Glutathione Conjugation Substrates for glutathione conjugation include an enormous array of electrophilic xenobiotics, or xenobiotics biotransformed to electrophiles. Substrates for glutathione S-transferase (GST) share 3 common features: 1) hydrophobic; 2) electrophilic; 3) react nonenzymatically with glutathione (GSH) at a measurable rate. The concentration of GSH is very high in liver (10 mM) and GST makes up 10 % of total cellular protein. GSH is the co-factor for GST
Aflatoxin Aflatoxins are naturally occurring mycotoxins that are produced by many species of Aspergillus, a fungus. They can be found on moldy peanuts, corn and other crops. Aflatoxin B1 is the most potent liver carcinogen.
Glutathion (GSH) plays an essential role in deactivation (protective mechanism of AFB 1 ); mice have higher GST levels than rats and rats are more susceptible to cancer from AFB 1.
Rare Example of GST/GSH-Mediated Bioactivation 1,2-Dibromoethane is a manufactured chemical and also occurs naturally in small amounts in the ocean where it is formed. 1,2-Dibromoethane has been used as a pesticide in soil, and on citrus, vegetable, and cereal crops. Most of these uses have been stopped by the US EPA since 1984. Another major use was as an additive in leaded gasoline. Uses today include as a fumigant for treatment of logs for termites and beetles, control of moths in beehives and for the preparation for dyes and waxes.
Glutathione S-transferase GSTs are dimers composed of identical subunits of 23-29 kDa, although some form heterodimers. 95 % are soluble and 5 % are microsomal. 1.Microsomal 2.Soluble (4 Classes) 3.A: GSTA1 formerly called ligandin; (basic pI) M: neutral pI P: acidic pI T: one enzyme GSTM2-2 with dinitrobenzene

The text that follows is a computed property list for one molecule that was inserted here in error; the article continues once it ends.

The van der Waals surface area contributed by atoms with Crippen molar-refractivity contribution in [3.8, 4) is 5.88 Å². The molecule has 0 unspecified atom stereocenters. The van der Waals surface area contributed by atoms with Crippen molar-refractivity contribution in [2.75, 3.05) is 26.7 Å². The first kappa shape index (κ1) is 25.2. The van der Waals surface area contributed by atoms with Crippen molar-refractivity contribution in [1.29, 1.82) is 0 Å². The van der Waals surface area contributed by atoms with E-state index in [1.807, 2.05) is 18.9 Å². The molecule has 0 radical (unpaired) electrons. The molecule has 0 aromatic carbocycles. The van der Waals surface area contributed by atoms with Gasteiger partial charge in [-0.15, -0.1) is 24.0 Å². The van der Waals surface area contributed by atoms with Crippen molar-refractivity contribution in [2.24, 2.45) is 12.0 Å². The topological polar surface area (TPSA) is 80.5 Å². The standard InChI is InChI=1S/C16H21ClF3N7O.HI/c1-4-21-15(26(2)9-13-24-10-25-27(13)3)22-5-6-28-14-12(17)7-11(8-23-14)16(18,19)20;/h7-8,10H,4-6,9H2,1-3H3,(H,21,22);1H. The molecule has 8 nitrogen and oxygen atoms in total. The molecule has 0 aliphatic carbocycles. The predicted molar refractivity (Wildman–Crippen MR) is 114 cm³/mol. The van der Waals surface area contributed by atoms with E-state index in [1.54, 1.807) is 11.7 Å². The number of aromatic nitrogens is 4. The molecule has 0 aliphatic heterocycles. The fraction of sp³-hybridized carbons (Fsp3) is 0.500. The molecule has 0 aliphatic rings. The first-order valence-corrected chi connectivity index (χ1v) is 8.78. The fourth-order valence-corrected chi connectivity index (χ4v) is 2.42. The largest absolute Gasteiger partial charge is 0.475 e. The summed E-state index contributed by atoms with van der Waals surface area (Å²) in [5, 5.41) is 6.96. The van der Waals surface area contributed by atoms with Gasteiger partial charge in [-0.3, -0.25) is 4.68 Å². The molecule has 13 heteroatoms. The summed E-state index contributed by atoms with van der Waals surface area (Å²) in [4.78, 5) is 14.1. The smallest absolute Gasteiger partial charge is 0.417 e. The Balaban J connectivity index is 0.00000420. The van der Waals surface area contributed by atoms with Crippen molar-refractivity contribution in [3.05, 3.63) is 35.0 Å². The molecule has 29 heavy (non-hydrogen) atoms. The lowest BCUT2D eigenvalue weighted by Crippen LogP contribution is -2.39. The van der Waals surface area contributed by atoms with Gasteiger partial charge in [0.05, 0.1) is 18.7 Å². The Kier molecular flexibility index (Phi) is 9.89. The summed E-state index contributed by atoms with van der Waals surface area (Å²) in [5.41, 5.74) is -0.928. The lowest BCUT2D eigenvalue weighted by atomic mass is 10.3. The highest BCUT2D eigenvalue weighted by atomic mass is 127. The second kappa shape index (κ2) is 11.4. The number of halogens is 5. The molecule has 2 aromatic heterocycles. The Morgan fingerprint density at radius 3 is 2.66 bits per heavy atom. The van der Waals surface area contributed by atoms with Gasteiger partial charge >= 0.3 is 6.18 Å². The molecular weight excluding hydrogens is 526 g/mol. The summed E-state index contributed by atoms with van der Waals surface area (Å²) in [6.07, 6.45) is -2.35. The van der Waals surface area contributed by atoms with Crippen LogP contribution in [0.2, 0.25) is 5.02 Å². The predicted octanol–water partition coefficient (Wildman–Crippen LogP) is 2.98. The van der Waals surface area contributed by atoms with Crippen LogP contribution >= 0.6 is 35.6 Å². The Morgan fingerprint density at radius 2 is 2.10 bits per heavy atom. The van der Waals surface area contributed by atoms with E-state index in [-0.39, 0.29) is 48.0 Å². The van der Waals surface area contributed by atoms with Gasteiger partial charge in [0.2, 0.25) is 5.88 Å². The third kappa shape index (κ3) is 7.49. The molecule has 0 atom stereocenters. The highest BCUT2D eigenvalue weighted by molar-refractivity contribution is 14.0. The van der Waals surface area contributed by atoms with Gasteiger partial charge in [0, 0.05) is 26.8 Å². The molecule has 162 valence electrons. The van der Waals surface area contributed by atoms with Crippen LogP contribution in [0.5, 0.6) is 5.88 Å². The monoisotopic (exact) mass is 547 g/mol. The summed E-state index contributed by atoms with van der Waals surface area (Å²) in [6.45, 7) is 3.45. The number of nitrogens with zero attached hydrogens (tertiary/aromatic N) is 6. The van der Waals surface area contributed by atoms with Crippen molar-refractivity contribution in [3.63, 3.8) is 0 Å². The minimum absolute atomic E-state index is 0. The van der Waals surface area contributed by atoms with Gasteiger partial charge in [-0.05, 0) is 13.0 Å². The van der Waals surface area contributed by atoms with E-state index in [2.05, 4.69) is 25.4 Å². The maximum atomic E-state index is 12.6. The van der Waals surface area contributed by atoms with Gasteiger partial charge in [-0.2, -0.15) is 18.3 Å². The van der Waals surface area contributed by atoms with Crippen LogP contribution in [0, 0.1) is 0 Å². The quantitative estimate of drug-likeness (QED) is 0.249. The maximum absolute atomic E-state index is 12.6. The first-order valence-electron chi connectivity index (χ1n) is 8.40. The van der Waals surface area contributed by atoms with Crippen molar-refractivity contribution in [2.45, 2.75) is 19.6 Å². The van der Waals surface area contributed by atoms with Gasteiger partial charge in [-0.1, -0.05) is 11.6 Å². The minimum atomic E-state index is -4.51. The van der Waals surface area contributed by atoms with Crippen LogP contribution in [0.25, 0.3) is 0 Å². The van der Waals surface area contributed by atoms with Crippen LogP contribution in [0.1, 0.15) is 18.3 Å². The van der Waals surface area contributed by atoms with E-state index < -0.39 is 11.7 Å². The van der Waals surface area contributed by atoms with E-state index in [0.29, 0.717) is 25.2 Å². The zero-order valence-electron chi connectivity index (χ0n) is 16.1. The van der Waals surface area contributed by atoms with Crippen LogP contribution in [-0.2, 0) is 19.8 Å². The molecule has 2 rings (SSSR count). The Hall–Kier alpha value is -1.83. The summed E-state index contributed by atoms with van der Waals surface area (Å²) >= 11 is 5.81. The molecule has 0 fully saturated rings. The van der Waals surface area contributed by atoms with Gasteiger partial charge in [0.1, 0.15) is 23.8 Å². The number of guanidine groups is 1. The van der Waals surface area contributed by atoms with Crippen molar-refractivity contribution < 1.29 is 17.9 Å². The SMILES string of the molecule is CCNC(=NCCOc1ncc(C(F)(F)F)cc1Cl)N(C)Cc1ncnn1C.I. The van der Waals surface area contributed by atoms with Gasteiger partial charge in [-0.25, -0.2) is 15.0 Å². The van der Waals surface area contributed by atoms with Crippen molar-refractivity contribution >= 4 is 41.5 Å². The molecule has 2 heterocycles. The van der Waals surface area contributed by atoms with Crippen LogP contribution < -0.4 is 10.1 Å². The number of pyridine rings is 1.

Excretion of Glutathione Conjugates Glutathione conjugates can be formed in the liver and can be excreted intact in bile or can be converted to mercapturic acids in the kidney and excreted in the urine.
N-Acetyltransferases (NAT) N-acetylation of xenobiotics is performed by N-acetyltransferases (NAT) N-acetylation is a major route of biotransformation for xenobiotics containing an aromatic amine (R-NH2). Unlike other Phase II reactions, acetylation masks an amine with a nonionizable group and are less water soluble than the parent compound. NAT uses the co-factor acetyl-Coenzyme A (acetyl CoA) There are two N-acetyltransferases NAT1 and NAT2
Polycyclic aromatic amines: β-napthylamine 2-Naphthylamine (BNA) is an aromatic amine used to make azo dyes. It is a known human bladder carcinogen and has largely been replaced by less toxic compounds. BNA also is present in cigarette smoke.
Methylation Methylation is a common but generally minor pathway of xenobiotic transformation. Methylation differs from other conjugations because it generally decreases water solubility of the parents compound. An exception is the N-methylation of pyridine-containing xenobiotics such as nicotine, which produces quaternary ammonium ions are more water soluble and readily excreted. Another exception is the S-methylation of thioethers to form a positively charged sulfonium ion. There are many types of methyltransferases, e.g. catechol-O-methyltransferase (COMT), phenol-O-methyltransferase (POMT) Methyltransferases uses S-adenosylmethionine (SAM) as a co-factor